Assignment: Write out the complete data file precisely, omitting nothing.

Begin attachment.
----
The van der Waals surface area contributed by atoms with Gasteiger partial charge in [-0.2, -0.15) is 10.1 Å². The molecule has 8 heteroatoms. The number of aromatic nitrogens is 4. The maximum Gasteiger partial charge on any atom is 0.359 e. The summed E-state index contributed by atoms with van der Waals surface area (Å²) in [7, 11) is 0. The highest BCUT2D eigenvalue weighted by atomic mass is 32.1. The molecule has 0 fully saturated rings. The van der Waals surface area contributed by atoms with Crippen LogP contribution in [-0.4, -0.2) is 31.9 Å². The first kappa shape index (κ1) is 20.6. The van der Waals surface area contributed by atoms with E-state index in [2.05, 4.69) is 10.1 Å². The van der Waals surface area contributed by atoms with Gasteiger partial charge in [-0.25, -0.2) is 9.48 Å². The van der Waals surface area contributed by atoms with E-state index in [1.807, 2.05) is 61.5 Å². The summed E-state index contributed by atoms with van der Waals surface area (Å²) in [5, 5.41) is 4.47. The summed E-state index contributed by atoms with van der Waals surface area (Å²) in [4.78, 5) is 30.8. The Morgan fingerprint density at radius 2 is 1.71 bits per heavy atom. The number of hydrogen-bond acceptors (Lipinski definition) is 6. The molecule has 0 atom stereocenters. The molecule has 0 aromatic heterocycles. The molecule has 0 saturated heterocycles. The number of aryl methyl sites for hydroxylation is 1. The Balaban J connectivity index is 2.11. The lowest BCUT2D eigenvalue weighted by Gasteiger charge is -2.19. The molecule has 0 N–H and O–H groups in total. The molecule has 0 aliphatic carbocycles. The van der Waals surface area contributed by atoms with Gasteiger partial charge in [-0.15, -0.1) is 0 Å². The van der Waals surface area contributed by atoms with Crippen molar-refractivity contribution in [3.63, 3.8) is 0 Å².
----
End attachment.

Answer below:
The van der Waals surface area contributed by atoms with Gasteiger partial charge in [-0.2, -0.15) is 10.1 Å². The molecule has 8 heteroatoms. The number of aromatic nitrogens is 4. The maximum Gasteiger partial charge on any atom is 0.359 e. The summed E-state index contributed by atoms with van der Waals surface area (Å²) in [7, 11) is 0. The highest BCUT2D eigenvalue weighted by atomic mass is 32.1. The molecule has 0 fully saturated rings. The van der Waals surface area contributed by atoms with Crippen LogP contribution in [-0.4, -0.2) is 31.9 Å². The first kappa shape index (κ1) is 20.6. The van der Waals surface area contributed by atoms with E-state index in [2.05, 4.69) is 10.1 Å². The van der Waals surface area contributed by atoms with Gasteiger partial charge in [-0.25, -0.2) is 9.48 Å². The van der Waals surface area contributed by atoms with E-state index in [1.807, 2.05) is 61.5 Å². The summed E-state index contributed by atoms with van der Waals surface area (Å²) in [5, 5.41) is 4.47. The summed E-state index contributed by atoms with van der Waals surface area (Å²) in [4.78, 5) is 30.8. The Morgan fingerprint density at radius 2 is 1.71 bits per heavy atom. The number of hydrogen-bond acceptors (Lipinski definition) is 6. The molecule has 0 atom stereocenters. The molecule has 0 aromatic heterocycles. The molecule has 0 saturated heterocycles. The number of aryl methyl sites for hydroxylation is 1. The Balaban J connectivity index is 2.11. The lowest BCUT2D eigenvalue weighted by Gasteiger charge is -2.19. The molecule has 0 N–H and O–H groups in total. The molecule has 0 aliphatic carbocycles. The van der Waals surface area contributed by atoms with Gasteiger partial charge in [-0.15, -0.1) is 0 Å². The van der Waals surface area contributed by atoms with Crippen molar-refractivity contribution in [3.63, 3.8) is 0 Å².